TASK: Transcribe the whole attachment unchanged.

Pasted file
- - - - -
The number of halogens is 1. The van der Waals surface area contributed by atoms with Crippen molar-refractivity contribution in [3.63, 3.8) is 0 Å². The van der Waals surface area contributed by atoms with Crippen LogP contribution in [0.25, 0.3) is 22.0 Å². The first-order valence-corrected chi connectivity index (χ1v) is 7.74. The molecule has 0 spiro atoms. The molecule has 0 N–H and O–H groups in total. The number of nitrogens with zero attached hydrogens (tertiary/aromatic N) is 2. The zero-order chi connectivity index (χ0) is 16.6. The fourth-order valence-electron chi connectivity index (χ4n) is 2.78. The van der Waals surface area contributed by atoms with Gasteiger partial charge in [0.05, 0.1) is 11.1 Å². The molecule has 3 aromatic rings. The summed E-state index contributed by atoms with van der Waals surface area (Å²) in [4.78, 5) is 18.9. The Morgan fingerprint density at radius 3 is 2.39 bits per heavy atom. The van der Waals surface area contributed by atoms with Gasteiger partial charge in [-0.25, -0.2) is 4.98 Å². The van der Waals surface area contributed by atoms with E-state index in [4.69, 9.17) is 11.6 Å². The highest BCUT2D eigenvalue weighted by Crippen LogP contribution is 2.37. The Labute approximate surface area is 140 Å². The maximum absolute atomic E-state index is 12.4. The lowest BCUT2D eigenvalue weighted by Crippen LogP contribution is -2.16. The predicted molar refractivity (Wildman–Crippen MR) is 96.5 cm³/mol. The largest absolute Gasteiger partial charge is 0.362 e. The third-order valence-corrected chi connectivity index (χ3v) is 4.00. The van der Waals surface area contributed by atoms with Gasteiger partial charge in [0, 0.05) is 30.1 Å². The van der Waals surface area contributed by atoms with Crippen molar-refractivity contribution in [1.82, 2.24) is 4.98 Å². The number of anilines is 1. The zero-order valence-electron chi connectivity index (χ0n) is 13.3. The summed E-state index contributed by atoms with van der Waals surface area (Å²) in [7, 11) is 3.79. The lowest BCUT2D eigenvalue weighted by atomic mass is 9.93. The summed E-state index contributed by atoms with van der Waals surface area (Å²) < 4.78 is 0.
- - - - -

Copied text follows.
The number of halogens is 1. The van der Waals surface area contributed by atoms with Crippen molar-refractivity contribution in [3.63, 3.8) is 0 Å². The van der Waals surface area contributed by atoms with Crippen LogP contribution in [0.25, 0.3) is 22.0 Å². The first-order valence-corrected chi connectivity index (χ1v) is 7.74. The molecule has 0 spiro atoms. The molecule has 0 N–H and O–H groups in total. The number of nitrogens with zero attached hydrogens (tertiary/aromatic N) is 2. The zero-order chi connectivity index (χ0) is 16.6. The fourth-order valence-electron chi connectivity index (χ4n) is 2.78. The van der Waals surface area contributed by atoms with Gasteiger partial charge in [0.05, 0.1) is 11.1 Å². The molecule has 3 aromatic rings. The summed E-state index contributed by atoms with van der Waals surface area (Å²) in [4.78, 5) is 18.9. The Morgan fingerprint density at radius 3 is 2.39 bits per heavy atom. The van der Waals surface area contributed by atoms with Gasteiger partial charge in [-0.25, -0.2) is 4.98 Å². The van der Waals surface area contributed by atoms with E-state index in [4.69, 9.17) is 11.6 Å². The highest BCUT2D eigenvalue weighted by Crippen LogP contribution is 2.37. The Labute approximate surface area is 140 Å². The maximum absolute atomic E-state index is 12.4. The lowest BCUT2D eigenvalue weighted by Crippen LogP contribution is -2.16. The predicted molar refractivity (Wildman–Crippen MR) is 96.5 cm³/mol. The largest absolute Gasteiger partial charge is 0.362 e. The third-order valence-corrected chi connectivity index (χ3v) is 4.00. The van der Waals surface area contributed by atoms with Gasteiger partial charge in [0, 0.05) is 30.1 Å². The van der Waals surface area contributed by atoms with Crippen molar-refractivity contribution in [1.82, 2.24) is 4.98 Å². The number of anilines is 1. The zero-order valence-electron chi connectivity index (χ0n) is 13.3. The summed E-state index contributed by atoms with van der Waals surface area (Å²) in [7, 11) is 3.79. The lowest BCUT2D eigenvalue weighted by atomic mass is 9.93. The summed E-state index contributed by atoms with van der Waals surface area (Å²) < 4.78 is 0.